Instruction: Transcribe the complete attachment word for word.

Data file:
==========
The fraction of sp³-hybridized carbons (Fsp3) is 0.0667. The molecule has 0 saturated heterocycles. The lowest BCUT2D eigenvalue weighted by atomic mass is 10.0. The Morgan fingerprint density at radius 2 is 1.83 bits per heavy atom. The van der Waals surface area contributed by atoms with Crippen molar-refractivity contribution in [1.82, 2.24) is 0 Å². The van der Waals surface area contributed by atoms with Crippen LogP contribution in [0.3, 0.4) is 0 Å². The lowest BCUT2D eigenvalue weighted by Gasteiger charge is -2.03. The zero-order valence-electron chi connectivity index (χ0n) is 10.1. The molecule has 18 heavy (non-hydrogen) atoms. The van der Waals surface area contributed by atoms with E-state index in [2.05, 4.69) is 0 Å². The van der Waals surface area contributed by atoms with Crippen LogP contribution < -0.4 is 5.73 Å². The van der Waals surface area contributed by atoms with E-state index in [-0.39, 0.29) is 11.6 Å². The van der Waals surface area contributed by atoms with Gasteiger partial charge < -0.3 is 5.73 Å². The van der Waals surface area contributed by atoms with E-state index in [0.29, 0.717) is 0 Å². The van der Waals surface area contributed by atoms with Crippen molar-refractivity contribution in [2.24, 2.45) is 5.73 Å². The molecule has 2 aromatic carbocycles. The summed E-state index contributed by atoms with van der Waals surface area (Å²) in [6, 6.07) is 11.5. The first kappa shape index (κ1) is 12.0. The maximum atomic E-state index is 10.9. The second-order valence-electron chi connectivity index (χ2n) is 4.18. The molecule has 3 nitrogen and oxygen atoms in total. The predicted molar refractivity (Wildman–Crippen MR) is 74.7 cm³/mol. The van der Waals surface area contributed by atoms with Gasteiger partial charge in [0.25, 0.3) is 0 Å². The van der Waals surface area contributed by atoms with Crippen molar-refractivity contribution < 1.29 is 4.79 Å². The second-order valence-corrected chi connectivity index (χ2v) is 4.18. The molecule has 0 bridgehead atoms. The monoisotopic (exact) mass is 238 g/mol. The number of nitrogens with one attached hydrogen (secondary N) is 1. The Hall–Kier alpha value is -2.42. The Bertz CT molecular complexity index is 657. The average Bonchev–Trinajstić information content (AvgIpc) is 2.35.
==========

The fraction of sp³-hybridized carbons (Fsp3) is 0.0667. The molecule has 0 saturated heterocycles. The lowest BCUT2D eigenvalue weighted by atomic mass is 10.0. The Morgan fingerprint density at radius 2 is 1.83 bits per heavy atom. The van der Waals surface area contributed by atoms with Crippen molar-refractivity contribution in [1.82, 2.24) is 0 Å². The van der Waals surface area contributed by atoms with Crippen LogP contribution in [0.3, 0.4) is 0 Å². The lowest BCUT2D eigenvalue weighted by Gasteiger charge is -2.03. The zero-order valence-electron chi connectivity index (χ0n) is 10.1. The molecule has 18 heavy (non-hydrogen) atoms. The van der Waals surface area contributed by atoms with E-state index in [2.05, 4.69) is 0 Å². The van der Waals surface area contributed by atoms with Crippen LogP contribution < -0.4 is 5.73 Å². The van der Waals surface area contributed by atoms with E-state index in [-0.39, 0.29) is 11.6 Å². The van der Waals surface area contributed by atoms with Gasteiger partial charge < -0.3 is 5.73 Å². The van der Waals surface area contributed by atoms with E-state index in [0.29, 0.717) is 0 Å². The van der Waals surface area contributed by atoms with Crippen molar-refractivity contribution in [2.24, 2.45) is 5.73 Å². The molecule has 2 aromatic carbocycles. The summed E-state index contributed by atoms with van der Waals surface area (Å²) in [6, 6.07) is 11.5. The first kappa shape index (κ1) is 12.0. The maximum atomic E-state index is 10.9. The second-order valence-electron chi connectivity index (χ2n) is 4.18. The molecule has 3 nitrogen and oxygen atoms in total. The predicted molar refractivity (Wildman–Crippen MR) is 74.7 cm³/mol. The van der Waals surface area contributed by atoms with Gasteiger partial charge in [0.25, 0.3) is 0 Å². The van der Waals surface area contributed by atoms with Crippen molar-refractivity contribution < 1.29 is 4.79 Å². The second-order valence-corrected chi connectivity index (χ2v) is 4.18. The molecule has 0 bridgehead atoms. The monoisotopic (exact) mass is 238 g/mol. The number of nitrogens with one attached hydrogen (secondary N) is 1. The Hall–Kier alpha value is -2.42. The Bertz CT molecular complexity index is 657. The average Bonchev–Trinajstić information content (AvgIpc) is 2.35.